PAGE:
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PAX East Hands-On: ‘Ghostrunner’

I wrote a feature during last year’s PAX East on Katana Zero, so perhaps it’s not all too surprising that I was drawn to another one-hit kill, ninja action kind of game. Ghostrunner is a 3D high speed, first-person action title taking place in a cyberpunk inspired tower as you take control of the titular Ghostrunner to track down who it was that killed his employer. Every enemy you encounter is felled by one sweep of your deadly katana but beware, for you too fall victim after a single hit.

Speed is the name of the game, as standing still in combat almost most assuredly means a swift death even at this early level. You’ll need to dash, slide, wall jump, and grapple around the environment in order to confound your enemies and avoid their attacks. More importantly, however, is the ability to slow down time while airborne and dodge in one direction or the other to avoid gunshots and close the gap for a clean kill. This mechanic sounds simple on paper, but it definitely took some practice to get used, especially when used in conjunction with your other movement options.

Ghostrunner

And mastering these techniques you must, because Ghostrunner is tough as nails. The difficulty is purposefully tuned towards the higher side as even just as few as three enemies in an area can pose a significant challenge. The game expects you to be dying a lot, but death is ironically painless as you immediately spawn back at the start of the room ready to go again.

It’s a learning process as you figure out where the enemies are located and what the best plan of attack to neutralize them would be. Oftentimes I had to make nanosecond decisions to either dodge away from a shot or risk going in for the kill, not even realizing what I had chosen until after the fact. The environment offers numerous routes of assault so if one isn’t working out, try another; I found myself doing this in practically every room after the game took off the training wheels.

Image result for ghostrunner game gifs

The result is something akin to a puzzle game is a weird way, a sentiment my colleague Campbell shares. Overcoming the process of trial-and-error rewards you with an immense sense of satisfaction that’s only heightened by the stylish finishers that sometimes trigger on the last kill in the room. It’s certainly one of those games where you don’t realize you’re holding your breath until you let loose a great exhale in panicked relief.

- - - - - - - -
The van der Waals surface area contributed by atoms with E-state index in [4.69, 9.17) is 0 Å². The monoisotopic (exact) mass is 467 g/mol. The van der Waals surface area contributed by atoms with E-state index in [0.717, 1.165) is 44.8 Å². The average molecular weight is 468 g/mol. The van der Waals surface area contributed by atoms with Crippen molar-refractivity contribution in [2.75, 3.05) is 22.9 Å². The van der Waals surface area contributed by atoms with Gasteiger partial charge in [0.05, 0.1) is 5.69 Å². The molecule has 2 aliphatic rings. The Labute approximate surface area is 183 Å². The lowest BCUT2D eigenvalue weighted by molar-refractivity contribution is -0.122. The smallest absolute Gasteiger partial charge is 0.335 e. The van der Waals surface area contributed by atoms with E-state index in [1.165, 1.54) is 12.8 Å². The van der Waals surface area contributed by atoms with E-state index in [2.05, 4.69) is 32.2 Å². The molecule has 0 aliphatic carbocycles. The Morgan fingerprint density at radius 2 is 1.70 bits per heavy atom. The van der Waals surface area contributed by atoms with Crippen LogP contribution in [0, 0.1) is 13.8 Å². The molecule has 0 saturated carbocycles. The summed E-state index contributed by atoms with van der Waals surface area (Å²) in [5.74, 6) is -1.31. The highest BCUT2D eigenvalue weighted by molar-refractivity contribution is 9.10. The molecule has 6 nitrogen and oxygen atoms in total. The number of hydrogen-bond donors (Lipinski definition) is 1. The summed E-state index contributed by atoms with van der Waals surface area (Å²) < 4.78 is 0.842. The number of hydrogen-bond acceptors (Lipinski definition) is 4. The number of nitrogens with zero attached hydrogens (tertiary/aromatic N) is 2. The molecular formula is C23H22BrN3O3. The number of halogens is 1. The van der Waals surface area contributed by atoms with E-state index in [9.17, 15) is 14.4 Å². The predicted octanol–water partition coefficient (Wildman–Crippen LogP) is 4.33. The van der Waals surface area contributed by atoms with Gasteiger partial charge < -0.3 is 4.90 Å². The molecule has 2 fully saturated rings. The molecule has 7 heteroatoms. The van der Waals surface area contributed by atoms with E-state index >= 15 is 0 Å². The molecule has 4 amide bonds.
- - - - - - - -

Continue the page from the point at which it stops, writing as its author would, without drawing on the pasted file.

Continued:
My demo ended with me freeing a being known as Whisper from his prison, who had been talking to you the whole mission and will play an integral role in Ghostrunner‘s story. Developers One More Level talked about how they don’t want to compromise the fast pacing of the game with lengthy cutscenes so have instead opted for the more organic storytelling that happens during the gameplay itself, such as Whisper, well, whispering in your head.

Ghostrunner
Mastering the air dodge is critical

They also promised more skills to add to the Ghostrunner’s bag of tricks such as being able to return shots back to sender. Enemies will also evolve with new types such as flying drones and other sword wielders, all in an effort to constantly keep the player from growing too complacent.

With PAX having wrapped up, I can safely say that Ghostrunner was my favorite game I got to play out of the entire show. It strikes the perfect balance of being punishing without being unfair while simultaneously pumping your blood with high concentrations of adrenaline. It’s fluid, it’s fast, it’s immensely satisfying, and I can’t wait for the full game to release on PS4, Xbox One, and Steam later this year.

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1 comment

Justin Carthy March 2, 2020 at 6:19 pm

The game looks so smooth. Really hyped for this one.

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